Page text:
How To Throw a Spooktacular Kids Halloween Party

How To Throw a Spooktacular Kids Halloween Party

 

Halloween is almost here, and if you find yourself hosting a Halloween party for your child at home, at school, or during after school enrichment programs, we’ve got you covered. These fun and unique party games, activities, and crafts will help you throw a Halloween party your kids are sure to remember.

For many people, Halloween brings back nostalgic memories of special costumes, trick or treating, or attending fun parties – and whether you have those nostalgic feelings or not, the following list of activities are so fun, you don’t have to love Halloween to have a great time!

 

 

Activities

Yarn web

For this activity you will need to have children stand in a circle, spreading out far enough that they can only touch fingertips. Give one student a large ball of white yarn. That student will need to toss the yarn ball to another student on the opposite side of the circle. Continue to have students toss the yarn ball back and forth until everyone has tossed it at least once. This should create a pretty intricate spider web inside the circle. Students must work together to untangle the web by tossing the yarn backwards, stepping over the yarn, or using any other solutions they can think of.

Eyeball races

Use a permanent marker to draw eyeballs on ping pong balls (one for each child). Line children up on one side of the room, and give everyone a straw. Students will use their straw to blow the ping pong ball eyeballs to the other side of the room. Make it a race to see whose ‘eyeball’ can make it to the other side first.

Balloon Ghosts

Draw a ghost face on a balloon. Put 1 tablespoon of baking soda into the balloon. Fill a plastic water bottle with a half of a cup of vinegar. Attach the balloon to the top of the water bottle, and lift the balloon so that the baking soda falls into the water bottle/vinegar. This will happen quickly, so be prepared and watch as your balloon ghost appears!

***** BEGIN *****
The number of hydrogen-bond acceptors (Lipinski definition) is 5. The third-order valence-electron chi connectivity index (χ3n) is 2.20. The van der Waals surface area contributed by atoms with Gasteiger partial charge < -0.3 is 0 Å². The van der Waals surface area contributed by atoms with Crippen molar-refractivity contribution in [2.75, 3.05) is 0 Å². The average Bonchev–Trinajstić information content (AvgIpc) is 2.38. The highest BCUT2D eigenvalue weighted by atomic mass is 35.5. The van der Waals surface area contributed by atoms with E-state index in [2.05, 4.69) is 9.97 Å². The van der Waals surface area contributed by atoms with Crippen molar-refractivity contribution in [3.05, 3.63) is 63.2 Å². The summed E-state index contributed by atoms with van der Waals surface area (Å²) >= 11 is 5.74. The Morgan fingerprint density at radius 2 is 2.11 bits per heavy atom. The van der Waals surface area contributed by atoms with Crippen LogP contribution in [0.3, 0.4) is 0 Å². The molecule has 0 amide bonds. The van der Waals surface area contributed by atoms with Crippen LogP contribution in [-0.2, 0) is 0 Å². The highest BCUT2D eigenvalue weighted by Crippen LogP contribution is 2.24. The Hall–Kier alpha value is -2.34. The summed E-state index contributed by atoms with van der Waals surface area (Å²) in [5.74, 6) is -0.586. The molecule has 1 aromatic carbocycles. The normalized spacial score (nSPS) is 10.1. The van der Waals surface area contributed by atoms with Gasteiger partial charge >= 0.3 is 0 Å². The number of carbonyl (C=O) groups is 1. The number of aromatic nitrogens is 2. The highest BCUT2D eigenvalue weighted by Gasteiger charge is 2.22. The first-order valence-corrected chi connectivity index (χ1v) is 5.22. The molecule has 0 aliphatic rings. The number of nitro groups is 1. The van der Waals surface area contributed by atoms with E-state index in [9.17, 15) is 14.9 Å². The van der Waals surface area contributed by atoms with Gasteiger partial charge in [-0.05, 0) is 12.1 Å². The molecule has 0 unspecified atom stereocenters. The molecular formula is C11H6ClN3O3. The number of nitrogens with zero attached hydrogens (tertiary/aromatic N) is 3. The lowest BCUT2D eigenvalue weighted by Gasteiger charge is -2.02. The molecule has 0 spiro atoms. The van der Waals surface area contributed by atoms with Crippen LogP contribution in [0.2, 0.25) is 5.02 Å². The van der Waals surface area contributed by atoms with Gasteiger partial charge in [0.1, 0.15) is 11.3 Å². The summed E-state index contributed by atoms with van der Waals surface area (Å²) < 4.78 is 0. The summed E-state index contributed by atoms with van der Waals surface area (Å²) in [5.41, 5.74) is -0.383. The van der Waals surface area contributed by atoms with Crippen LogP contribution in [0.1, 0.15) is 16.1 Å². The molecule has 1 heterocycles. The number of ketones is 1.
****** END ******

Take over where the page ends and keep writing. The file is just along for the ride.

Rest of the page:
Toilet Paper Mummies

Grab some rolls of toilet paper and have children work in small groups to wrap up one of the group members like a mummy. Set a timer to see who can wrap the best “mummy” in the allotted time.

Monster slime

One of the most simple and satisfying slime recipes only needs three ingredients; liquid starch, white glue, and food coloring. In a plastic cup or bowl, stir together equal parts of white glue and liquid starch. Add a few drops of food coloring. Let the cup sit for about 15 minutes, then scoop out the ball of glue/slime. Over a sink, squish and stretch the slime until it is no longer sticky (if it remains sticky, add a little bit of liquid starch to the slime as you knead it). Enjoy playing with the most fun slime mixture!

Crafts

Paint mini pumpkins

Grab some mini pumpkins, paint, glue, sequins, feathers, stickers, construction paper, or other craft items and let kids decorate a pumpkin. Hold a judging contest at the end of the party to see which design gets the most votes. To do a silent vote, give each student a marble that they need to put in a cup next to their favorite pumpkin (don’t let them vote for their own!). Count the marbles after everyone has voted to see the winner of the contest.

Photo booth

Did anyone even show up at your party if you don’t have photos to prove it? I don’t think so! Set up a fun themed photo booth including plenty of props, masks, hats, and accessories, and make sure everyone goes home with a fun keepsake of the party.

Mummy Selfie

All you need for this cute craft is black paper, white paper cut into strips, glue, and a cut out photo of each child’s face. Cut the black paper into a mummy/person shape, glue on a face, and finish by gluing white strips of paper to create the look of a mummy.

Apple Stamp Pumpkins

Painting with apples instead of a paintbrush can make a simple craft much for exciting. Pour orange paint on a paper plate, and cut apples in half. Have children dip the apples into the paint, and press them onto a piece of paper. Add googly eyes, stems, and vines, to create your very own pumpkin patch.

By Rachel Wells

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